Organizers planning a two-day walk to address county
Following a walk from Heritage Park downtown to the T. Don Hutto Residential Center, a small group of protesters gathered Saturday to speak out against the detainment of immigrants and their children at the facility.
This was the first vigil following a settlement late August in a lawsuit against the federal government that callled for improved living conditions for immigrant children being detained at T. Don Hutto.
The 512-bed facility, owned and operated by Corrections Corporation of America, was remodeled and reopened in May 2006 under contract to the U.S. Immigration and Customs Enforcement service as a detention center for families seeking asylum.
Jose Orta, a Taylor resident and member of the League of United Latin American Citizens, said that while the settlement has brought some improvements to the living conditions of the inmates, he and others will continue to gather in protest every month until there are no children held there.
“I think things are better (since the settlement)... but ultimately the issue is that children are still in prison,” he said.
Antonio Diaz with the Free the Children Coalition in San Antonio said one improvement is that activists will be allowed into the facility but the criteria around the agreement it is still uncertain. He hopes that this will enable an open dialogue between CCA and activists concerning to detainment of immigrants.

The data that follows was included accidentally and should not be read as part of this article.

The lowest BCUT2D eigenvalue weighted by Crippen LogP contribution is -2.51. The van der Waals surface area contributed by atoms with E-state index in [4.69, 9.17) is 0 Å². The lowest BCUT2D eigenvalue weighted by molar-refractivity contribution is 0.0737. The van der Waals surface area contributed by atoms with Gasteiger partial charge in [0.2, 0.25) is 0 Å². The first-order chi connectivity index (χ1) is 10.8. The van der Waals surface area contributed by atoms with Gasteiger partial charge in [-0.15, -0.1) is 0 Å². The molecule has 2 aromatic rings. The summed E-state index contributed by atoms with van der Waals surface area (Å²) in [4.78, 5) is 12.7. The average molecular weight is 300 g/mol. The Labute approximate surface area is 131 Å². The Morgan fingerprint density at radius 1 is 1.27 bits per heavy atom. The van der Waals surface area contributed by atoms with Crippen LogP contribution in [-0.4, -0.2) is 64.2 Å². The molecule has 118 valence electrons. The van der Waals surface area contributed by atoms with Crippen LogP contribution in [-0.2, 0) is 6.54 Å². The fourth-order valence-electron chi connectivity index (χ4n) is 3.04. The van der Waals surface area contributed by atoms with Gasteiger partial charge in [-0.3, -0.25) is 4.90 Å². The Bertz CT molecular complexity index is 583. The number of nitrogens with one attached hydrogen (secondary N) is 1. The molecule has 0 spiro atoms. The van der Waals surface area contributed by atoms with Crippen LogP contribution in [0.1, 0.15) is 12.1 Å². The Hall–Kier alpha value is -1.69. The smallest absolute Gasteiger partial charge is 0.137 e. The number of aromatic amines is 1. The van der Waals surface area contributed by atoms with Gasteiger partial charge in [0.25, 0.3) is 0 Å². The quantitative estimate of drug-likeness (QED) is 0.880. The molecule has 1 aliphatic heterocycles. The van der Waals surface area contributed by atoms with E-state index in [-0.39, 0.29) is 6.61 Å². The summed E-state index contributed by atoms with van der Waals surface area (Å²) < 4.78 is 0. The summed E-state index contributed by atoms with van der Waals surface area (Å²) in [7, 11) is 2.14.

Orta said one alternative to detainment could be the use of ankle bracelets. Orta said it costs $7,300 per person each month at full capacity to detain someone. An ankle bracelet would cost $600 per person each month and would allow immigrants to work within the community and their children to attend public schools.
“These people have not committed crimes,” Orta said. “They shouldn't be held like prisoners.”
But the ultimate hope, he said, would be to see the facility shut down. That is why, on Oct. 16, protesters from several grassroots organizations will be walking from the facility to Georgetown to address the commissioners of Williamson County.
Williamson County and CCA have a lease agreement in which the county agrees to subcontract facility operations to CCA. In exchange, CCA receives payment of about $2.8 million from ICE to house up to 512 inmates. The county also receives an administrative fee of $1 per inmate held at the facility.
The county signed a two-year contract with CCA, which will expire in January 2009. Orta said the protesters will request that the county end its contract with CCA as soon as possible.
“Without the contract with the county, CCA will be in limbo,” Orta said. “It is my hope that if we continue to protest, we can (convince the commissioners to) end the contract and shut them down,” Orta said.
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